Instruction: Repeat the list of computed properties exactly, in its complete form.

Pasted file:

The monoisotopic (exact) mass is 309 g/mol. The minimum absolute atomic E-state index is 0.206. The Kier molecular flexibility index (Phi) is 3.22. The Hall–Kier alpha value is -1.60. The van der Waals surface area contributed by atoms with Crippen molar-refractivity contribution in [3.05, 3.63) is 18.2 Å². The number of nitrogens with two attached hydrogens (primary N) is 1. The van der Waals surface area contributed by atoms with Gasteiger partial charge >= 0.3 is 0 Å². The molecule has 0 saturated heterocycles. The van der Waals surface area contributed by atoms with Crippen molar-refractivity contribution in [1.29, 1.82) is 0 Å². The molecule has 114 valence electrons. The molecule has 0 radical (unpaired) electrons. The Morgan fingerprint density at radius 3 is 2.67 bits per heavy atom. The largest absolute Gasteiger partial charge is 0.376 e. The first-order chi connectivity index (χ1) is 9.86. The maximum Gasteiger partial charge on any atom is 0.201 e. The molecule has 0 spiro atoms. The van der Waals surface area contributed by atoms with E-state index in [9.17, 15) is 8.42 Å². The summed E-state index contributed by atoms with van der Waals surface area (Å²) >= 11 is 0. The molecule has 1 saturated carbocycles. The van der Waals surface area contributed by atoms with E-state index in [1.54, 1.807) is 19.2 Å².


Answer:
The monoisotopic (exact) mass is 309 g/mol. The minimum absolute atomic E-state index is 0.206. The Kier molecular flexibility index (Phi) is 3.22. The Hall–Kier alpha value is -1.60. The van der Waals surface area contributed by atoms with Crippen molar-refractivity contribution in [3.05, 3.63) is 18.2 Å². The number of nitrogens with two attached hydrogens (primary N) is 1. The van der Waals surface area contributed by atoms with Gasteiger partial charge >= 0.3 is 0 Å². The molecule has 0 saturated heterocycles. The van der Waals surface area contributed by atoms with Crippen molar-refractivity contribution in [1.29, 1.82) is 0 Å². The molecule has 114 valence electrons. The molecule has 0 radical (unpaired) electrons. The Morgan fingerprint density at radius 3 is 2.67 bits per heavy atom. The largest absolute Gasteiger partial charge is 0.376 e. The first-order chi connectivity index (χ1) is 9.86. The maximum Gasteiger partial charge on any atom is 0.201 e. The molecule has 0 spiro atoms. The van der Waals surface area contributed by atoms with E-state index in [9.17, 15) is 8.42 Å². The summed E-state index contributed by atoms with van der Waals surface area (Å²) >= 11 is 0. The molecule has 1 saturated carbocycles. The van der Waals surface area contributed by atoms with E-state index in [1.54, 1.807) is 19.2 Å².